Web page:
Egyptian Candidate Promises Islamic Veto

Egypt's leading presidential candidates are locked in a 'more Islamic than thou' battle aimed at winning hardliner votes.

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Gabe Kahn,

Egyptian Parliament
Egyptian Parliament

The presidential hopeful of Egypt's Muslim Brotherhood has reportedly promised to give Islamic clerics power to review legislation to ensure it is in line with Islamic law.

According to al-Arabiya, Brotherhood candidate Khairat el-Shater is trying to avert a split in the votes of religious conservatives in next month's presidential election.

The Brotherhood is Egypt's strongest fundamentalist group, but several other Islamists are running in the vote - particularly Salafi-hardliner favored Hazem Abu Ismail.

El-Shater met Tuesday with a panel of Salafi scholars and clerics, seeking their support

The group, called the Jurisprudence Commission for Rights and Reform, said el-Shater promised he would form a council of clerics to review legislation to ensure it adheres to Islamic Shariah law, if elected.

In 2007, when the Brotherhood was still a banned opposition movement, it floated a political platform that included a similar provision, demanding that parliament consult with a religious council of clerics in legislation.

The proposal was met with a storm of condemnation at the time, and the Brotherhood backed down.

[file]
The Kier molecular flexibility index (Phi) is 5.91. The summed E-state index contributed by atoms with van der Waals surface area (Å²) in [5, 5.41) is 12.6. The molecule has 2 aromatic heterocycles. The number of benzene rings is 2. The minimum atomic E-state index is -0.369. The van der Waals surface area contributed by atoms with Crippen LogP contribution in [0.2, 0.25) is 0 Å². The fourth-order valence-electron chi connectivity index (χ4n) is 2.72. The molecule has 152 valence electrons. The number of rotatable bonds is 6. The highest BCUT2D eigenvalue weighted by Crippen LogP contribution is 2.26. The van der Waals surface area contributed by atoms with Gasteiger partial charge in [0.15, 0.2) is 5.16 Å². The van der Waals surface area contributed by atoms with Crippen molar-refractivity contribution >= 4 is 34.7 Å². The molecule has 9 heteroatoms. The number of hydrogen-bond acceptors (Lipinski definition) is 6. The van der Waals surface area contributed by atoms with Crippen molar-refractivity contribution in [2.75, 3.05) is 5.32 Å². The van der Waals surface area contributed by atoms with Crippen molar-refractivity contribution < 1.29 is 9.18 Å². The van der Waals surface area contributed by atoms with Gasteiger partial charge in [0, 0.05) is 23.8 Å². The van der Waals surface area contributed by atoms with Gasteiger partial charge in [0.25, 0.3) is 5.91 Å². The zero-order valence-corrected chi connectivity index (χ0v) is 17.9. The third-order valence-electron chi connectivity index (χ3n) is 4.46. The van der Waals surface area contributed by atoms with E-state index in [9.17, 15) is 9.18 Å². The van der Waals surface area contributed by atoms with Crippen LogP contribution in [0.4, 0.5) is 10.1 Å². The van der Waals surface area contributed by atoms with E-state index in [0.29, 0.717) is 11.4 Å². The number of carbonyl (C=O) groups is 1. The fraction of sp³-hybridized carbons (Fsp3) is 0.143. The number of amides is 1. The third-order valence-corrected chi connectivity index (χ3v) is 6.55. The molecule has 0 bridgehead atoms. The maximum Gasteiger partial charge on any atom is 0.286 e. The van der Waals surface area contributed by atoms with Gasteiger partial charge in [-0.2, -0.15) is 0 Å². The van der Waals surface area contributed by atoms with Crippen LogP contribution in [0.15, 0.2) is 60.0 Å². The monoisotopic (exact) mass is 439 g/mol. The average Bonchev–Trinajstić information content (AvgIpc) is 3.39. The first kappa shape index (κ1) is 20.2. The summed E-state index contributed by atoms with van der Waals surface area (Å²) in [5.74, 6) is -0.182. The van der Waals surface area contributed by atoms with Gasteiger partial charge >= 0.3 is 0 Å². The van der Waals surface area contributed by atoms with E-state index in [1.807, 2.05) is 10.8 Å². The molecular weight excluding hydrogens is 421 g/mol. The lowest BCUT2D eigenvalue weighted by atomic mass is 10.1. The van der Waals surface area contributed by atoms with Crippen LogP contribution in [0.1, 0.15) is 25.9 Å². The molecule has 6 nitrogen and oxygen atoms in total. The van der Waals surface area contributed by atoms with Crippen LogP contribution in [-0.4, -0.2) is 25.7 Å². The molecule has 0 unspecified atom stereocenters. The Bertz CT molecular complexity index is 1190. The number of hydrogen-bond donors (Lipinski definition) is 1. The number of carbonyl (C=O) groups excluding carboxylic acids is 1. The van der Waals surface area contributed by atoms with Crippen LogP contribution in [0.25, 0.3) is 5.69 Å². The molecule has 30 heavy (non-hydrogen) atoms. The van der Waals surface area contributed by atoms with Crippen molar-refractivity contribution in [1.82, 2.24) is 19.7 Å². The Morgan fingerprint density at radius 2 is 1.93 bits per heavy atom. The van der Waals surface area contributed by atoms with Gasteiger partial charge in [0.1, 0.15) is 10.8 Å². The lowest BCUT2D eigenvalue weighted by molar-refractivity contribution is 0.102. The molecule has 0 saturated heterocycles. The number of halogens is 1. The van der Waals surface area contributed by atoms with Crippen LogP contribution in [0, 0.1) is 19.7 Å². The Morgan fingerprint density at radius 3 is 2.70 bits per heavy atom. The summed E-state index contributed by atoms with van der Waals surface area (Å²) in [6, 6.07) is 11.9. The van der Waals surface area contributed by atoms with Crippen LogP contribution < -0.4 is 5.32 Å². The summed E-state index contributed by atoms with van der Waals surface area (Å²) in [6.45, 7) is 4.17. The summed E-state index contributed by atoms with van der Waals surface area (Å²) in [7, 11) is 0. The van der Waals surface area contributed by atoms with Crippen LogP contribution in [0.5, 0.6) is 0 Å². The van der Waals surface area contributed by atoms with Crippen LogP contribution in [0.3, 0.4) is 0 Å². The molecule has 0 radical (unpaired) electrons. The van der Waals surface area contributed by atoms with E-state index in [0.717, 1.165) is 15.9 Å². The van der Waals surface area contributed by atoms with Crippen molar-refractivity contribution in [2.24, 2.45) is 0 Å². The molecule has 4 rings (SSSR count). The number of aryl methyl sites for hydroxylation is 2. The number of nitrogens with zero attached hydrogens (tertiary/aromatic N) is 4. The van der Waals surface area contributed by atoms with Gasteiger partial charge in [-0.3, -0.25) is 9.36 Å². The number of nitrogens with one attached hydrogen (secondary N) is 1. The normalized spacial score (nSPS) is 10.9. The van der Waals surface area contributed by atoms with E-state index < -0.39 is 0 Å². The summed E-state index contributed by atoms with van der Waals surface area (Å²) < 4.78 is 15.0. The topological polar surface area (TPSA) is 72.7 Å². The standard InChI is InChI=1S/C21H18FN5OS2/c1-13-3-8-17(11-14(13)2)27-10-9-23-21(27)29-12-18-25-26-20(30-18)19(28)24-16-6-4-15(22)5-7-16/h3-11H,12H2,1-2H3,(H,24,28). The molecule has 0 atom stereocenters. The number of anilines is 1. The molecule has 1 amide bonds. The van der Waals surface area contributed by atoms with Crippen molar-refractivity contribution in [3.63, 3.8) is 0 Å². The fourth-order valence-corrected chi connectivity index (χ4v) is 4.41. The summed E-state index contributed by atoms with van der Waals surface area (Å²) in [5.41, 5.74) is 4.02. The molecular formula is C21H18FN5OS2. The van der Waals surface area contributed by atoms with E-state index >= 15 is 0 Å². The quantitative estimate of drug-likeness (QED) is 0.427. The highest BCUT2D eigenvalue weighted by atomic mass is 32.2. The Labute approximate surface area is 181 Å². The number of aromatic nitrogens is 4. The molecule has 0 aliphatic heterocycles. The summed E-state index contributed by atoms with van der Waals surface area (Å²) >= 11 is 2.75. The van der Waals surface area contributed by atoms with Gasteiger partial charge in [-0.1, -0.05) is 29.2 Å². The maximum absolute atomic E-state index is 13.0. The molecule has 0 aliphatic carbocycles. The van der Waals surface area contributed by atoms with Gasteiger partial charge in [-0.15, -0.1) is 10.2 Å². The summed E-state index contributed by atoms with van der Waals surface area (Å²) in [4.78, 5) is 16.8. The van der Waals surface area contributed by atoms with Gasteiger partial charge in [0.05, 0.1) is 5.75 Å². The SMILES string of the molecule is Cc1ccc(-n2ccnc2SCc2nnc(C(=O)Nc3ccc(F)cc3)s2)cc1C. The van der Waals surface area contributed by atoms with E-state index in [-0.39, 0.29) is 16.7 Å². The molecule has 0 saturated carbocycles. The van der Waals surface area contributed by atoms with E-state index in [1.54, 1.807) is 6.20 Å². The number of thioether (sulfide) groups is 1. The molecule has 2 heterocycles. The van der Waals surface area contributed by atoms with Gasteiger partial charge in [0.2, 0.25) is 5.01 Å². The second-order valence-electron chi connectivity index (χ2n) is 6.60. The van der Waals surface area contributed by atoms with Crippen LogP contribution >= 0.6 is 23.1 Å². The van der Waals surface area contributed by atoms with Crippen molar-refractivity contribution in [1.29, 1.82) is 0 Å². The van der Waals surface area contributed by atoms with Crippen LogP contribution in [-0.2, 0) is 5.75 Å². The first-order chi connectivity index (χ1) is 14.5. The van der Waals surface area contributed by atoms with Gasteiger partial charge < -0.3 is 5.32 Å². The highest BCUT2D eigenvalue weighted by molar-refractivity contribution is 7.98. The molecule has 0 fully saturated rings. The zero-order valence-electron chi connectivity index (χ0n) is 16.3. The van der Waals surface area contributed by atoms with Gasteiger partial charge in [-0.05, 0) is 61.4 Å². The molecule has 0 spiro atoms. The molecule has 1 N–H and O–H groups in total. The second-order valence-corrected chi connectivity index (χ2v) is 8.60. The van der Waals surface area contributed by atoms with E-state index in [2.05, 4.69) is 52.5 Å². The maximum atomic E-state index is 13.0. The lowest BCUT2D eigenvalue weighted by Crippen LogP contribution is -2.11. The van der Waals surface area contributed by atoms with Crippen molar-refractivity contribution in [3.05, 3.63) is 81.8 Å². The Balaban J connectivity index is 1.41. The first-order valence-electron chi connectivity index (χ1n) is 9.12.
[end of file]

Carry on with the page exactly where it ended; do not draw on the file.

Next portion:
In their campaign for Egypt's first post-Mubarak parliament elections late last year, the platform of the Brotherhood's political party made no mention of the idea.

Seeking to allay fears of liberal Egyptians, Brotherhood leaders have insisted throughout the campaign that implementing Shariah law in Egypt is not their immediate priority. Salafis, however, have been more assertive in demanding Shariah law.

"El-Shater wants to give Salafi clerics what they want as part of the deal that is being cooked to secure the votes of salafis," Tharwat el-Kherbawi, a researcher who is a former member of the Brotherhood, told Gulf News.

He compared the religious council proposal to Iran's system of clerical "guardians" over the elected government.

The Brotherhood hold just under half the seats in parliament, making them the biggest bloc, followed by the Salafis, who won another 20 percent.